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- 01 September 2004
This is the story of my father and his brother and my mother.
During the war, my father and mother were not married - in fact, they didn't even know each other - but this is the story of their (and my uncle's) war.
My family come from Shildon in County Durham in the North East of England and at the outbreak of war, my father would have been 30 years of age; his brother 32 years of age. Both were administrators - wages clerks really - working in the wage offices of the local colliery.
They were both, therefore, in protected occupations and had no need to join the forces. They were also rather older than their compatriots and, I guess, would only be required to join up later in the war.
As soon as he was able, my uncle rushed to join the RAF - he took a day's holiday from work and went to Durham to join up - his boss at the colliery was most displeased - what his mother (my grandmother) thought when he went home to break the news - heaven alone knows.
Within a fortnight, my father joined the RAF and within the month, they were both off to fight Jerry.
Both were in the RAF, but they had dramatically different wars - my uncle spent his war as a RAF clerk - having said that he travelled the world - he was in Iraq (one of the original Desert Rats), he was in Burma (and awarded a Burma Star), he was in Rangoon, he was all over - he even took part in the landings in Tripoli - he said that was the worst part of the war - waiting on the ships to land with mortars going off all round him.
He tells the story of travelling through the desert - in Iraq or somewhere like that, he was stationed on top of a tank and told to look out for enemy aircraft - he said he wouldn't have known an enemy aircraft from a British aircraft - he said he would've known the difference if an aircraft had come over dropping bombs, he would've known the difference then all right.
My father, on the other hand, never left Britain - he spent his war manning the balloons at Blyth in Northumberland - learning how to knock out lobsters by hitting them over the head and then boling them for his tea.
The furtherst he got was the Isle of Hoy in the Orkneys.
My uncle said that he was away from home, practically all of the war - my father was home every two to three weeks or so. My uncle tells the story of how he came home on a very rare visit and alighted from Shildon railway station to be met by an older resident of Shildon - "By gum, lad." he said, "You're never away from home." - He thought that my uncle was his younger brother, my father.
My uncle said he never talked much about the war at home - he didn't want my father to feel left out, because he really had had quite a dull war.
They both came back from war well equipped to look after themselves - my father, particularly - he learnt to sew on buttons, darn his socks etc - he even came home a whizz at cooking - all to stand him in good stead when he became a widower in later life.
My mother, on the other hand, did not join the forces - she was a good deal younger than my father - she was 22. She came from a very staunch Methodist family - she was an only child, very cossetted and protected, I would guess - she worked at a large Department Store in Darlington, the nearest big town to Shildon, prior to the war and returned to work there after the war too.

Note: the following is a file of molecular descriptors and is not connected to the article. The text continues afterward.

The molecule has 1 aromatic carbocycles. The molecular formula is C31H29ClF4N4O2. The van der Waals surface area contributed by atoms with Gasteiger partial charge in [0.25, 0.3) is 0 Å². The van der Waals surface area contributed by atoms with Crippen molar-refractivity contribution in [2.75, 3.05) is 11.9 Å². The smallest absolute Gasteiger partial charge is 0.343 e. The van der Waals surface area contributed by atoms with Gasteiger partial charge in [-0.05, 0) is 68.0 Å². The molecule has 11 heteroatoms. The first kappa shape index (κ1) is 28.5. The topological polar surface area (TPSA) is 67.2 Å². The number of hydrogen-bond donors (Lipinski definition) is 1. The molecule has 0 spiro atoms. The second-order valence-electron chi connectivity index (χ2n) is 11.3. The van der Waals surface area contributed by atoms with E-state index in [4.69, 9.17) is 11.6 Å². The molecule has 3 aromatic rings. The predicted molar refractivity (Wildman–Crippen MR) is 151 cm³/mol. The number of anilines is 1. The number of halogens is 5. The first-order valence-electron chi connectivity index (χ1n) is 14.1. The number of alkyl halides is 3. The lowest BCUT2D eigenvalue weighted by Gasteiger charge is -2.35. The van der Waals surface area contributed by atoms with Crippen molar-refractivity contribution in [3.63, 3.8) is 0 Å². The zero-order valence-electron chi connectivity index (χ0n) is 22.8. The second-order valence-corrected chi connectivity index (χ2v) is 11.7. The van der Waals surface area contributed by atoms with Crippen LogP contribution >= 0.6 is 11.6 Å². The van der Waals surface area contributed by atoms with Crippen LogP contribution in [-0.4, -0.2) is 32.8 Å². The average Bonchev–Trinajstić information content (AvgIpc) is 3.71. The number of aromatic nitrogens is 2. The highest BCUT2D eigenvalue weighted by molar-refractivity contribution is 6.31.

Her war effort involved her going to work in the local munitions factory at a place called Aycliffe.
I live now with my husband and family at the new town which was built close to the munitions factory, that new town being Newton Aycliffe. My house looks out over fields at the back and is very close to the railway line she travelled on every day on her way to work in the munitions factory. It is also just over the fields to my home town of Shildon.
She tells the story of how, one day, her best friend (and later bridesmaid), Evelyn, lost her shoe onto the railway lines at Shildon Station - the train reversed out of the station so that Evelyn could go down on the track to retrieve it.
My mother hated working in the munitions factory - she was horrified she was going to pass dud amunition that would fire backwards and kill one of our boys in the field - she came from a very closeted background and was very intimidated by the rough humour of some of the men (and women, too) with whom she worked.
She did tell the story of how thrilled she was, however, on the day of her 23rd birthday, to get a Smarties tube with 23 threepenny bits in it - it had been collected for her by the men who worked on the site.
She was one of the "Aycliffe Angels", one of those women (and men) who were poured scorn on by Lord Haw Haw.
My mother and father later met each other and got married - they, like everyone else, during the war, had to survive as best they could on rations and had to make do with what they had.
They had a comfortable married life, money was never a problem, but they were never ones to squander their money - I think that a lot of their generation were like that.
I can spend money, but there is some of that thriftiness left in me, instilled in me by my mother and father, I guess.
My children love to spend money and I try to reign them in as best I can - I hope that they will become more sensible with money and more like their grandparents as they get older - but in this modern world, who will know what future they will have to face.
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